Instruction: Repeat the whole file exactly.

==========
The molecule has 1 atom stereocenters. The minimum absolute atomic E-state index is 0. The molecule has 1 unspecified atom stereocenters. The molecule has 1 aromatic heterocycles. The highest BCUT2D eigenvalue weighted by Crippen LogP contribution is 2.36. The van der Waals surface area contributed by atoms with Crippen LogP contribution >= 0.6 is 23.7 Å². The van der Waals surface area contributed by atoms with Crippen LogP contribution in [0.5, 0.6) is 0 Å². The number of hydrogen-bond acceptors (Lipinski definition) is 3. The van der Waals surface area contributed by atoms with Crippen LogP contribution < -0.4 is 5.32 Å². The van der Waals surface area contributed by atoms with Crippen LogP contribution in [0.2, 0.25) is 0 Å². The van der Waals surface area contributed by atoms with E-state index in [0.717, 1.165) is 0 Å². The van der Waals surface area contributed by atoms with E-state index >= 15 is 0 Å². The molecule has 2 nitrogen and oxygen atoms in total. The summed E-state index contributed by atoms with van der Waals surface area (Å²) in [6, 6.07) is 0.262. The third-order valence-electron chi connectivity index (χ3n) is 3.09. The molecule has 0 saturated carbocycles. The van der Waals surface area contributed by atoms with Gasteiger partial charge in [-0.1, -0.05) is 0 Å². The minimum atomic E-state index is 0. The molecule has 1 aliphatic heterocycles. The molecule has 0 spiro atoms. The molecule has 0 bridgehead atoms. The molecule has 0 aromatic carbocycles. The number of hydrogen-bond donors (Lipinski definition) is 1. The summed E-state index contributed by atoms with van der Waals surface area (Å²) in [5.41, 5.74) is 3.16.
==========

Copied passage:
The molecule has 1 atom stereocenters. The minimum absolute atomic E-state index is 0. The molecule has 1 unspecified atom stereocenters. The molecule has 1 aromatic heterocycles. The highest BCUT2D eigenvalue weighted by Crippen LogP contribution is 2.36. The van der Waals surface area contributed by atoms with Crippen LogP contribution >= 0.6 is 23.7 Å². The van der Waals surface area contributed by atoms with Crippen LogP contribution in [0.5, 0.6) is 0 Å². The number of hydrogen-bond acceptors (Lipinski definition) is 3. The van der Waals surface area contributed by atoms with Crippen LogP contribution < -0.4 is 5.32 Å². The van der Waals surface area contributed by atoms with Crippen LogP contribution in [0.2, 0.25) is 0 Å². The van der Waals surface area contributed by atoms with E-state index in [0.717, 1.165) is 0 Å². The van der Waals surface area contributed by atoms with E-state index >= 15 is 0 Å². The molecule has 2 nitrogen and oxygen atoms in total. The summed E-state index contributed by atoms with van der Waals surface area (Å²) in [6, 6.07) is 0.262. The third-order valence-electron chi connectivity index (χ3n) is 3.09. The molecule has 0 saturated carbocycles. The van der Waals surface area contributed by atoms with Gasteiger partial charge in [-0.1, -0.05) is 0 Å². The minimum atomic E-state index is 0. The molecule has 1 aliphatic heterocycles. The molecule has 0 spiro atoms. The molecule has 0 bridgehead atoms. The molecule has 0 aromatic carbocycles. The number of hydrogen-bond donors (Lipinski definition) is 1. The summed E-state index contributed by atoms with van der Waals surface area (Å²) in [5.41, 5.74) is 3.16.